WHO negotiations for Pandemic Treaty extended due to disagreements

WHO members failed to agree on a final version of the new Pandemic Treaty which is to be adopted at the upcoming World Health Assembly in May. Global North countries are resisting calls for suspension of intellectual property claims on essential products, including vaccines

April 01, 2024 by Peoples Health Dispatch
WHO Director General Tedros Adhanom Ghebreyesus at the Pandemic Treaty negotiations.

Members of the World Health Organization (WHO) failed to reach an agreement on the text of the Pandemic Treaty during the recently concluded 9th round of negotiations of the Intergovernmental Negotiating Body (INB). Consequently, an additional round of negotiations is set to take place between April 29 and May 10, as both the WHO and its members make a final attempt to meet the original deadline for adopting the document during the World Health Assembly at the end of May.

Negotiations thus far have been marked by disagreement over provisions aimed at achieving a more equitable distribution of pandemic products and knowledge between countries. While countries from the Global South have insisted on integrating COVID-19 lessons into the new mechanism to promote global solidarity, high-income countries have refused to take a step away from their partnership with Big Pharma. They have resisted calls for suspension of intellectual property claims on essential products, including vaccines, and have insisted on provisions on pathogen sharing that put low-income countries at a disadvantage.

Disagreements among WHO members have led to numerous additions to the text that the INB Bureau presented for text-based negotiations. Consequently, ‘consensus’ has become the focal point among the INB leadership. Both WHO Director-General Tedros and the Co-Chairs of the INB have expressed hope that countries will prioritize reaching an agreement during the additional round of talks and consider giving in on specific requests.

Read More | Pandemic treaty continues to negate principles of equity and justice

Yet, achieving consensus in this context could mean that the same Global North countries that typically dominate discussions will once again coerce others into compliance. Their refusal to consider points raised by other member states highlights the fact that pandemic lessons have not resonated with them. This is true for discussions related to intellectual property (IP) as well as for those concerning the strengthening of health systems and the health workforce.

In a statement released after the conclusion of the last round of INB negotiations, the global trade union confederation Public Services International (PSI) and the International Council of Nurses (ICN) warned that the text discussed by WHO members does not adequately protect health workers during pandemics. During the COVID-19 pandemic, health and care workers were left without access to personal protective equipment (PPE) and, in some cases, even vaccines, as they worked on the front lines of the pandemic response. PSI and ICN stated, “Health and care workers in all your countries are saying ‘Never again!’ shall we face the next pandemic in those conditions.”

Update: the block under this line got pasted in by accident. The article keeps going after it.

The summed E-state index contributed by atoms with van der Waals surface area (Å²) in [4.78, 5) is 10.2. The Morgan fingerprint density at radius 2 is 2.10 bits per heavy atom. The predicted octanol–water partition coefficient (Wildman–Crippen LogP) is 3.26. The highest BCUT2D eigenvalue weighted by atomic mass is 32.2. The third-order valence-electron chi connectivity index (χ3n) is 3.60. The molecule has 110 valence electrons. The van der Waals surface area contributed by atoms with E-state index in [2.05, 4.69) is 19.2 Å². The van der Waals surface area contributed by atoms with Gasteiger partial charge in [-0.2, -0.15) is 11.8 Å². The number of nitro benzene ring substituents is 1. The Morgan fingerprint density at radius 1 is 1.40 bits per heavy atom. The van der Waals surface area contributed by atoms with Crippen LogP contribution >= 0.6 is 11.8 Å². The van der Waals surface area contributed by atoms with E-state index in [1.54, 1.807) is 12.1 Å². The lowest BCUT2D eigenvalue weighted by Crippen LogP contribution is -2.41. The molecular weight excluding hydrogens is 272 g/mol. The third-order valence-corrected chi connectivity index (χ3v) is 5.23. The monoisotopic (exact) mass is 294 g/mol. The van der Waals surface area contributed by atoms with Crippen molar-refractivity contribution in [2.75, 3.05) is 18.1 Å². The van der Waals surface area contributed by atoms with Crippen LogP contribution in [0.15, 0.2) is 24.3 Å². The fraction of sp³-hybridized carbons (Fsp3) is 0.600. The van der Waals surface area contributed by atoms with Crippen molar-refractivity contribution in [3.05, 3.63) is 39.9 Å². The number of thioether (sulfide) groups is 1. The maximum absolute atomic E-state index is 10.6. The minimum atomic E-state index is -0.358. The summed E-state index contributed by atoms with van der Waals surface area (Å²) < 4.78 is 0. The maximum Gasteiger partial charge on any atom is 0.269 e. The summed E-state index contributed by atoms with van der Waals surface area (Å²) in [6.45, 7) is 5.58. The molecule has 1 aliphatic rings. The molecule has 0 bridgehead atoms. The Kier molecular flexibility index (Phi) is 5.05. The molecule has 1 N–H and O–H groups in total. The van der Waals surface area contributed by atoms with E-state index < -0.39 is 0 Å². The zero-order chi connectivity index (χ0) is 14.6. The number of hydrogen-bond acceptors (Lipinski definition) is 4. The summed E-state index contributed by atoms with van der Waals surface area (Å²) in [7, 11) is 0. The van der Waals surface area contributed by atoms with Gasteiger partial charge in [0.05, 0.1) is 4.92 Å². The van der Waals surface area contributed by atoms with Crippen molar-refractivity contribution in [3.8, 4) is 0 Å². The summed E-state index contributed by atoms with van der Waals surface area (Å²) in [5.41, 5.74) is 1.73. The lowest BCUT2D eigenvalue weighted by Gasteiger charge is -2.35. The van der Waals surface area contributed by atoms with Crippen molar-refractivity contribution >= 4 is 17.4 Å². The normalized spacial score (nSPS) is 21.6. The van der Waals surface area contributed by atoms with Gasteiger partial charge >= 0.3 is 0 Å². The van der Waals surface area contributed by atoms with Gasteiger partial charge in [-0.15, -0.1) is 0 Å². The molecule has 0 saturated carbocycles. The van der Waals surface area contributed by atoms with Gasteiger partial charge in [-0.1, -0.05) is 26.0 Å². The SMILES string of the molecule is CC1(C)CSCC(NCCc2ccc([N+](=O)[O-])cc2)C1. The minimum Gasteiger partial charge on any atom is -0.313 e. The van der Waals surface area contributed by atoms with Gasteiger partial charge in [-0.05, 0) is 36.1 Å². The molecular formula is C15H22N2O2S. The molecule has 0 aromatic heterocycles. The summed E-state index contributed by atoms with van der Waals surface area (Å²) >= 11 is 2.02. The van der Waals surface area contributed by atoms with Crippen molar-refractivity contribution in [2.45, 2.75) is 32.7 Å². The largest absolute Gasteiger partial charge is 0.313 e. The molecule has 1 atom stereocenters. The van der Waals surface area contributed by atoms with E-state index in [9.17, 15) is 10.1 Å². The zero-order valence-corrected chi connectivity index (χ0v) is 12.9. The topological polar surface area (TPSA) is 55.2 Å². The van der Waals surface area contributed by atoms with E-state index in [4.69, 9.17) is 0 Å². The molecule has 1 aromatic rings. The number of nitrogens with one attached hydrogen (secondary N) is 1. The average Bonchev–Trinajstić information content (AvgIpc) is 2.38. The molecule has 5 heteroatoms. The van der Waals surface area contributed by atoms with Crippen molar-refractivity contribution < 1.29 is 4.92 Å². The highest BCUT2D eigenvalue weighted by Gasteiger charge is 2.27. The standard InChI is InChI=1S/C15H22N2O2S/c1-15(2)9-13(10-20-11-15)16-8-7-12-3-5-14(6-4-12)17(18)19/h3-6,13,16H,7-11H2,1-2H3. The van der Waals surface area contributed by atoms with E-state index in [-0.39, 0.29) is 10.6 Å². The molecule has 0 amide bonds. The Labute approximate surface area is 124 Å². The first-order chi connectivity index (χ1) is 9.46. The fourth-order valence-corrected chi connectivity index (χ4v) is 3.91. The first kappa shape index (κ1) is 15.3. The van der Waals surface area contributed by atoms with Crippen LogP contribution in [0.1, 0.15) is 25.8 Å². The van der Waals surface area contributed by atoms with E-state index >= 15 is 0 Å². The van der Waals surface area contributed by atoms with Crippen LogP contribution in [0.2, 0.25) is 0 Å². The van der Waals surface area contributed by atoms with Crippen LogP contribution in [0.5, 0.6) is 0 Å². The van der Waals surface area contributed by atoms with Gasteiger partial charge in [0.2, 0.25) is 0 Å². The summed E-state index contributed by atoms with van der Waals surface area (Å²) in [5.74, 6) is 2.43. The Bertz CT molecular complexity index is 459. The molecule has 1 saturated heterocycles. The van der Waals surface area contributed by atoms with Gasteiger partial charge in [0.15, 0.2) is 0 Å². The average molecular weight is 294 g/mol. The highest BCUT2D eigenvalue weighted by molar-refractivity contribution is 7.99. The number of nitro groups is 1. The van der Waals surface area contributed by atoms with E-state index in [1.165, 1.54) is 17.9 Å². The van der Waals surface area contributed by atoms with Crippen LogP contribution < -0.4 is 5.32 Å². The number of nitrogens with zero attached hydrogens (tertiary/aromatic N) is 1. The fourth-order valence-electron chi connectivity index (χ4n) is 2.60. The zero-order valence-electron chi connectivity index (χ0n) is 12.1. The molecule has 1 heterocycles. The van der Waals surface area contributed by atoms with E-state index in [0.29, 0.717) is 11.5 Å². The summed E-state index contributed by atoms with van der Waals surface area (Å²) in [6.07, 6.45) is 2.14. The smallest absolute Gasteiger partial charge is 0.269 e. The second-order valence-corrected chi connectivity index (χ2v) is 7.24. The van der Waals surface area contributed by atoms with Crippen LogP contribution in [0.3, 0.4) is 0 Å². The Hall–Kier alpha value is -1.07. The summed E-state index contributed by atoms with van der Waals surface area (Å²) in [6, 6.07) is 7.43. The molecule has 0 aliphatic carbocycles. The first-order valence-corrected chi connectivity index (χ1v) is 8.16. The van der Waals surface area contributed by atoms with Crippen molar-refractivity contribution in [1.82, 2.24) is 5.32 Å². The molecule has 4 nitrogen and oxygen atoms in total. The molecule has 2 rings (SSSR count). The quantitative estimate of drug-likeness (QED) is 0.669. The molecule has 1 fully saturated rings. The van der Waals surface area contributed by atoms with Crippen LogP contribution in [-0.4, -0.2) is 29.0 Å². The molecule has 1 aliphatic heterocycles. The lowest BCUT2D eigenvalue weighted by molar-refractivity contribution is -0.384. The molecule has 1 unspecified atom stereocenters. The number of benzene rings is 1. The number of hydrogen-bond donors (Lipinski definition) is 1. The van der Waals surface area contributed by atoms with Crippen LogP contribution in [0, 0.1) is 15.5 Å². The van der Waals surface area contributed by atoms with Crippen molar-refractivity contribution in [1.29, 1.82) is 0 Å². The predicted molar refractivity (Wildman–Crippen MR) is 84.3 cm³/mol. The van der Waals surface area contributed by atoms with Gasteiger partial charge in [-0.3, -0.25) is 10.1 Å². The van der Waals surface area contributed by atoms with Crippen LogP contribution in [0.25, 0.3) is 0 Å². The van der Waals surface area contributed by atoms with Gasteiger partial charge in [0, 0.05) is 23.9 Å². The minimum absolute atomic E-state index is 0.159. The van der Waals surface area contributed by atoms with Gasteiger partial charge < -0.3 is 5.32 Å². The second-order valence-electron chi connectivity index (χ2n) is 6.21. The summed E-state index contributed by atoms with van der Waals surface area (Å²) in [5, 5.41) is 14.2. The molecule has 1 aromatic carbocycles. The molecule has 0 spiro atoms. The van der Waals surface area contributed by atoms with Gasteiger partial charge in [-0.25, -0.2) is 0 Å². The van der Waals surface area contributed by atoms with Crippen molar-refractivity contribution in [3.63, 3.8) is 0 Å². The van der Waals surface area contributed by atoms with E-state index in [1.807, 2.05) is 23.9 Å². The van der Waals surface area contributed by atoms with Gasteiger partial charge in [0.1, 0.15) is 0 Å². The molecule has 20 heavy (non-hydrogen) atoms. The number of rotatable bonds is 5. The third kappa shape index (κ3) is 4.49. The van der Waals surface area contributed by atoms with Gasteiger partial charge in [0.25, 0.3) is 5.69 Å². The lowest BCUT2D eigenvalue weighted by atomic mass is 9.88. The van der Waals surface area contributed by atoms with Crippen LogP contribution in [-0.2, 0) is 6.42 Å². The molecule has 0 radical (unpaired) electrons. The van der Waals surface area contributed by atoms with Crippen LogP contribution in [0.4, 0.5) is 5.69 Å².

To ensure a fairer, more effective pandemic response, any document endorsed by WHO members should promote equity within and between countries, suspend IP prerogatives, and provide protections for health workers and their families, PSI and ICN said. Additionally, the two organizations stressed that the protection of health workers should extend to assurances of safe staffing and fair international recruitment practices to prevent further exacerbation of health workforce inequalities in the Global South.

The demands put forward by health and care workers are unlikely to be fully incorporated into the final document given the dominance of high-income countries in the negotiation process. This underscores the need for the Pandemic Treaty negotiations to adopt a different approach. “It cannot be business as usual where the same countries that have always demonstrated power continue to dictate terms in the Pandemic Agreement,” emphasized PSI and ICN. 

Watch More | Pandemic Treaty negotiations: Will the Global North prevail over international solidarity?

Despite the lack of progress in the negotiations so far, it is far from certain that WHO members will fail to adopt an agreement – any agreement – during the World Health Assembly. K.M. Gopakumar, legal advisor at Third World Network, told AFP that negotiators are now engaged in a face-saving exercise, “because they are so desperate to finalize everything in May.”

To increase the likelihood of a semblance of success, expectations for the document have been significantly toned down. Rather than a comprehensive treaty, discussions are now centered around a bare-bones document. Health Policy Watch suggests that such a basic text could be adopted in May and further developed over the coming months or years.

However, as Gopakumar previously warned, in the case of the Pandemic Treaty, no agreement would be better than a bad one. Allowing the negotiation process to be dominated by a handful of Global North countries opposed to provisions ensuring equity and solidarity could lead to even more devastating consequences in future pandemics.

People’s Health Dispatch is a fortnightly bulletin published by the People’s Health Movement and Peoples Dispatch. For more articles and to subscribe to People’s Health Dispatch, click here.